ToughSteel project

Dissemination and valorisation of fracture toughness as a material property to rationalise crack-related problems in AHSS

Fracture toughness is gaining interest for steelmakers, part makers and OEMs, as a relevant property for new AHSS development and optimisation, and for designing and manufacturing lightweight high-performance parts.

ToughSteel project, coordinated by Eurecat Technology Center, involves and engages the main actors of the sheet metal forming community with the objective to promote, disseminate and transfer the know-how acquired about the use of fracture toughness as a tool to address cracking problems in forming and in-service performance of AHSS.

By disseminating and valorizing the fracture toughness approach to predict crack related phenomena, as stretch-flangeability and impact performance in AHSS from an early design phase, ToughSteel will contribute to improve the efficiency and competitiveness of sheet metal forming processes involving high-strength steels by the prevention of production loses and the reduction of production costs and time-to-market for sheet products in automotive and other industrial end-user sectors.

Start-end date

July 2021 – June 2023


24 months

Funded under

The Research Fund for Coal and Steel within Horizon 2020 programme

Eurecat /
Pia Nordlander /
Expected impact

ToughSteel is bound to help the scientific and academic community

Material selection

Improve material selection in cold sheet metal forming and future optimisation of AHSS microstructures

Performance prediction

Predict part performance and prevent production loses to the sheet metal forming industries

Crashworthiness assessment

Assess crashworthiness of AHSS for structural components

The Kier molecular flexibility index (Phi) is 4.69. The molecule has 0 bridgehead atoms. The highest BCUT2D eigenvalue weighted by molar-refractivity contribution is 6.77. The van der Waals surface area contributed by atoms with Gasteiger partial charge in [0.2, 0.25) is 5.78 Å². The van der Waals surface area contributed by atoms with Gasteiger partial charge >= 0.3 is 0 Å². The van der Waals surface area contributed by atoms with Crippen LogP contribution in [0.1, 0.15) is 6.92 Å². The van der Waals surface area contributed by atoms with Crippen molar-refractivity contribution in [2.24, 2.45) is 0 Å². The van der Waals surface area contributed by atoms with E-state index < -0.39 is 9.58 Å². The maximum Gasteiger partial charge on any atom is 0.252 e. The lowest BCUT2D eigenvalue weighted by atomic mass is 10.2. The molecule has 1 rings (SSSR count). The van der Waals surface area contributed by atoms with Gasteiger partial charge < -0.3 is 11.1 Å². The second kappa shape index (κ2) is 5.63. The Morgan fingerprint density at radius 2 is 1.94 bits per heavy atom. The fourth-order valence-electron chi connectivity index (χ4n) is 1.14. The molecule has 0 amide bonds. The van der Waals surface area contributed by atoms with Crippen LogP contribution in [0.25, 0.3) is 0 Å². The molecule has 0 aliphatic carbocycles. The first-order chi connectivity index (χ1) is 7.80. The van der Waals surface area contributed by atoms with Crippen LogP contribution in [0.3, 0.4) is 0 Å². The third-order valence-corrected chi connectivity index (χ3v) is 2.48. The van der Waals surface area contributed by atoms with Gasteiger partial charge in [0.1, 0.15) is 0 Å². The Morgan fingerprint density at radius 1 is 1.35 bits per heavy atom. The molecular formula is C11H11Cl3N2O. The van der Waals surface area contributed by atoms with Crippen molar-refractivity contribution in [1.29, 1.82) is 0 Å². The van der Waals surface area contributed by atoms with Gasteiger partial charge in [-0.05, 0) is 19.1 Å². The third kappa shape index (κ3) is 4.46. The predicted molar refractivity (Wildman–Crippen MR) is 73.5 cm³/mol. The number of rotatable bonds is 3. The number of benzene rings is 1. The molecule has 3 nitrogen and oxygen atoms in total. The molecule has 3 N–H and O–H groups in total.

Reduce time to market

Improve the accuracy of model process manufacturing and part performance and, thereby, shorten the part design phase, by the implementation of the fracture toughness in FE codes.

What we are doing

ToughSteel activities

Literature review

Collection, organisation and analysis of fracture toughness data measurements from previous and ongoing RFCS projects an open literature, including different test methodologies, conditions and steel grades.​

Fracture toughness database

Creation of a database of fracture toughness of AHSS and steel sheets data with detailed information about material, test methodology, test conditions, specimen geometry, equipment analysis tools and statistical data.

User guidelines

Industrial guideline to describe methodologies of fracture toughness evaluations in sheet metals, based on the research developed in previous RFCS projects, for a more efficient fracture and crashworthiness prediction in different industrial applications.

“Problems solving” Open Call

Launch of an Open Call to enrol 3 to 5 industrial companies as case studies to show how fracture toughness can be used to understand and solve crack-related problems.

Training workshops & webinars

Organisation of academic and industrial events to introduce the methodology to assess fracture toughness, receive feedback in order to increase its impact and provide the possibility for information exchange and open discussion, especially regarding the identification of possible future developments.

Standardisation activities

Identification of standards and presentation of the Essential Work of Fracture approach to relevant international standardization committees to reinforce market acceptance and the industrial take-up of the Fracture Toughness approach.

White paper

Publication summarising the results and case-studies of the open call to disseminate the concept of fracture toughness, benefits and applications for the academic and industrial community.

Fracture toughness as a tool to assess edge-cracking and predict crashworthiness in AHSS

The vast and rapid industrial implementation of the Advanced High-Strength Steels (AHSS) has introduced new problems, including crack-related and reduced formability defects during forming that cannot be predicted at the product design stage by traditional approaches such as tensile tests, ductility assessment or Forming Limit Diagrams (FLD).

Such crack-related problems, mostly relevant in cold forming (edge cracking) and to assess crashworthiness from impact coupons, are still unsolved issues in the manufacturing sector. This hampers the use of AHSS and the development of high-performance parts at reduced costs.

The use of AHSS grades for lightweight construction has brought the need for accurate characterisation techniques to avoid sheet cracking occurrence during forming. In that regard, fracture toughness can help understand fracture behaviour as the material property that controls crack propagation.

Pia & Hans Nordlander /